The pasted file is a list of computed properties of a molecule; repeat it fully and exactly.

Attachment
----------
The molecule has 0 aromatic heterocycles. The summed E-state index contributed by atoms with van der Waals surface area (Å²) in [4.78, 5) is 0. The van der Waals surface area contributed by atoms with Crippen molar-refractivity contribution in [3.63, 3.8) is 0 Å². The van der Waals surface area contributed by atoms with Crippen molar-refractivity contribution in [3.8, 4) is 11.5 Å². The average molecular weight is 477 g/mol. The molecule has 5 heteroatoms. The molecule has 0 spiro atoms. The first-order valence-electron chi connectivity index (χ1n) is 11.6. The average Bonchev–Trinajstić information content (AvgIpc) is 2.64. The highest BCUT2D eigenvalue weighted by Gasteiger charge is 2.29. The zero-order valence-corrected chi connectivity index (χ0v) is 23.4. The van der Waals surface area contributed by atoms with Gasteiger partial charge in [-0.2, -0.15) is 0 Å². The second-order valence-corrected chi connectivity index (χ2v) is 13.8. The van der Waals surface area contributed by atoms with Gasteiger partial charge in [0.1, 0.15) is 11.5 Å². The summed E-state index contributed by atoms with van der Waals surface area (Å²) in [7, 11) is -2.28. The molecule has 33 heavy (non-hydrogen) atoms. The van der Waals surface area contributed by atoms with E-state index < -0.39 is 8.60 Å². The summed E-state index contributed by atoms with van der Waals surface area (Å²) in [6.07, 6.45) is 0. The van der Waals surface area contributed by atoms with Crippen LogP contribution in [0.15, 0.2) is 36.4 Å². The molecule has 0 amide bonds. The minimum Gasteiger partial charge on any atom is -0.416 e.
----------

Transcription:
The molecule has 0 aromatic heterocycles. The summed E-state index contributed by atoms with van der Waals surface area (Å²) in [4.78, 5) is 0. The van der Waals surface area contributed by atoms with Crippen molar-refractivity contribution in [3.63, 3.8) is 0 Å². The van der Waals surface area contributed by atoms with Crippen molar-refractivity contribution in [3.8, 4) is 11.5 Å². The average molecular weight is 477 g/mol. The molecule has 5 heteroatoms. The molecule has 0 spiro atoms. The first-order valence-electron chi connectivity index (χ1n) is 11.6. The average Bonchev–Trinajstić information content (AvgIpc) is 2.64. The highest BCUT2D eigenvalue weighted by Gasteiger charge is 2.29. The zero-order valence-corrected chi connectivity index (χ0v) is 23.4. The van der Waals surface area contributed by atoms with Gasteiger partial charge in [-0.2, -0.15) is 0 Å². The second-order valence-corrected chi connectivity index (χ2v) is 13.8. The van der Waals surface area contributed by atoms with Gasteiger partial charge in [0.1, 0.15) is 11.5 Å². The summed E-state index contributed by atoms with van der Waals surface area (Å²) in [7, 11) is -2.28. The molecule has 33 heavy (non-hydrogen) atoms. The van der Waals surface area contributed by atoms with E-state index < -0.39 is 8.60 Å². The summed E-state index contributed by atoms with van der Waals surface area (Å²) in [6.07, 6.45) is 0. The van der Waals surface area contributed by atoms with Crippen LogP contribution in [0.15, 0.2) is 36.4 Å². The molecule has 0 amide bonds. The minimum Gasteiger partial charge on any atom is -0.416 e.